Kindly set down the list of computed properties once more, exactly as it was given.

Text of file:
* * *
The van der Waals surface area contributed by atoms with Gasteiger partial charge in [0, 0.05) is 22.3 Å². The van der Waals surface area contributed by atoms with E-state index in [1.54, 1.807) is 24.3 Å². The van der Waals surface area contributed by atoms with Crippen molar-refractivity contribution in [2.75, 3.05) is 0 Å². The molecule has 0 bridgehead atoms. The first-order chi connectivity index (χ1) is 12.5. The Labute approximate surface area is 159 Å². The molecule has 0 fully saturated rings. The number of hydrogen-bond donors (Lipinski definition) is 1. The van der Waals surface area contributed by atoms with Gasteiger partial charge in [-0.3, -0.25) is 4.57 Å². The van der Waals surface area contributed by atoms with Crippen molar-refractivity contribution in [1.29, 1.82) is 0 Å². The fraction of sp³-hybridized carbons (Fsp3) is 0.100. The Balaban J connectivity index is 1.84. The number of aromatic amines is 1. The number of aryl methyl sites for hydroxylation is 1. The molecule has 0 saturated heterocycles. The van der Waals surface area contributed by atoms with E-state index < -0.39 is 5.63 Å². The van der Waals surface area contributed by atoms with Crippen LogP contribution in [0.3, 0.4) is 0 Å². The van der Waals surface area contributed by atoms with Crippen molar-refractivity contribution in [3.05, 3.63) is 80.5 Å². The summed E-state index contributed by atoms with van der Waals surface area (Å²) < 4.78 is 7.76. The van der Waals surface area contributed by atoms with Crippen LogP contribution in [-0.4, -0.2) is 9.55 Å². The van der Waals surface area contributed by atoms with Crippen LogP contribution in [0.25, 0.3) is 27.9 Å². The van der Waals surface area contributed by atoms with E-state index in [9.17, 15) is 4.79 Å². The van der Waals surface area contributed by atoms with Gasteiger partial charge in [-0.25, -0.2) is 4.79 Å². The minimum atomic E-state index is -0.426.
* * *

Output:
The van der Waals surface area contributed by atoms with Gasteiger partial charge in [0, 0.05) is 22.3 Å². The van der Waals surface area contributed by atoms with E-state index in [1.54, 1.807) is 24.3 Å². The van der Waals surface area contributed by atoms with Crippen molar-refractivity contribution in [2.75, 3.05) is 0 Å². The molecule has 0 bridgehead atoms. The first-order chi connectivity index (χ1) is 12.5. The Labute approximate surface area is 159 Å². The molecule has 0 fully saturated rings. The number of hydrogen-bond donors (Lipinski definition) is 1. The van der Waals surface area contributed by atoms with Gasteiger partial charge in [-0.3, -0.25) is 4.57 Å². The van der Waals surface area contributed by atoms with Crippen molar-refractivity contribution in [1.29, 1.82) is 0 Å². The fraction of sp³-hybridized carbons (Fsp3) is 0.100. The Balaban J connectivity index is 1.84. The number of aromatic amines is 1. The number of aryl methyl sites for hydroxylation is 1. The molecule has 0 saturated heterocycles. The van der Waals surface area contributed by atoms with E-state index < -0.39 is 5.63 Å². The van der Waals surface area contributed by atoms with Crippen LogP contribution in [0.3, 0.4) is 0 Å². The van der Waals surface area contributed by atoms with Crippen molar-refractivity contribution in [3.05, 3.63) is 80.5 Å². The summed E-state index contributed by atoms with van der Waals surface area (Å²) < 4.78 is 7.76. The van der Waals surface area contributed by atoms with Crippen LogP contribution in [-0.4, -0.2) is 9.55 Å². The van der Waals surface area contributed by atoms with Crippen LogP contribution in [0.25, 0.3) is 27.9 Å². The van der Waals surface area contributed by atoms with E-state index in [9.17, 15) is 4.79 Å². The van der Waals surface area contributed by atoms with Gasteiger partial charge in [-0.25, -0.2) is 4.79 Å². The minimum atomic E-state index is -0.426.